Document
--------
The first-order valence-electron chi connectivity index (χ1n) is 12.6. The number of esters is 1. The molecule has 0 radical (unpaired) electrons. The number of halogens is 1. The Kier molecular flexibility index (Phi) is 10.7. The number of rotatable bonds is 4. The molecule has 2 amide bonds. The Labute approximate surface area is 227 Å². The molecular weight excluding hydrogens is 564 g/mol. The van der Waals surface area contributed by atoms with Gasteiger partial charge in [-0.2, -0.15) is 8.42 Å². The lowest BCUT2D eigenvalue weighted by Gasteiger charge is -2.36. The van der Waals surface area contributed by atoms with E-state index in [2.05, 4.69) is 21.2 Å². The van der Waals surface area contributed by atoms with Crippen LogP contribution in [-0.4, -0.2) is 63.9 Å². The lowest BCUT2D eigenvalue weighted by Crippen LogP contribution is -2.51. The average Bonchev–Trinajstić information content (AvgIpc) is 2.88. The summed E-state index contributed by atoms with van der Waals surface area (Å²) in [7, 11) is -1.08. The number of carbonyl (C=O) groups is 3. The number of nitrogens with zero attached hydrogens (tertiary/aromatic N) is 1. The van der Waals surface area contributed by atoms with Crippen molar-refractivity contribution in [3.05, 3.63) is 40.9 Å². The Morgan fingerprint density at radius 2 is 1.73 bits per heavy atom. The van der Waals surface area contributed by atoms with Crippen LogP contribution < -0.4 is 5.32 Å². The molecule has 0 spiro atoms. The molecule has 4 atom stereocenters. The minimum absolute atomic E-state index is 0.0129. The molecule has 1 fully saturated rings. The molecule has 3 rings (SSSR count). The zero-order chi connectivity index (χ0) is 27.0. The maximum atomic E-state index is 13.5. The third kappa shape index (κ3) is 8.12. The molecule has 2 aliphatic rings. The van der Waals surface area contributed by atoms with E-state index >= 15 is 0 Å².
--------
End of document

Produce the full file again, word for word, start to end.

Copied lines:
The first-order valence-electron chi connectivity index (χ1n) is 12.6. The number of esters is 1. The molecule has 0 radical (unpaired) electrons. The number of halogens is 1. The Kier molecular flexibility index (Phi) is 10.7. The number of rotatable bonds is 4. The molecule has 2 amide bonds. The Labute approximate surface area is 227 Å². The molecular weight excluding hydrogens is 564 g/mol. The van der Waals surface area contributed by atoms with Gasteiger partial charge in [-0.2, -0.15) is 8.42 Å². The lowest BCUT2D eigenvalue weighted by Gasteiger charge is -2.36. The van der Waals surface area contributed by atoms with E-state index in [2.05, 4.69) is 21.2 Å². The van der Waals surface area contributed by atoms with Crippen LogP contribution in [-0.4, -0.2) is 63.9 Å². The lowest BCUT2D eigenvalue weighted by Crippen LogP contribution is -2.51. The average Bonchev–Trinajstić information content (AvgIpc) is 2.88. The summed E-state index contributed by atoms with van der Waals surface area (Å²) in [7, 11) is -1.08. The number of carbonyl (C=O) groups is 3. The number of nitrogens with zero attached hydrogens (tertiary/aromatic N) is 1. The van der Waals surface area contributed by atoms with Crippen molar-refractivity contribution in [3.05, 3.63) is 40.9 Å². The Morgan fingerprint density at radius 2 is 1.73 bits per heavy atom. The van der Waals surface area contributed by atoms with Crippen LogP contribution < -0.4 is 5.32 Å². The molecule has 0 spiro atoms. The molecule has 4 atom stereocenters. The minimum absolute atomic E-state index is 0.0129. The molecule has 1 fully saturated rings. The molecule has 3 rings (SSSR count). The zero-order chi connectivity index (χ0) is 27.0. The maximum atomic E-state index is 13.5. The third kappa shape index (κ3) is 8.12. The molecule has 2 aliphatic rings. The van der Waals surface area contributed by atoms with E-state index >= 15 is 0 Å².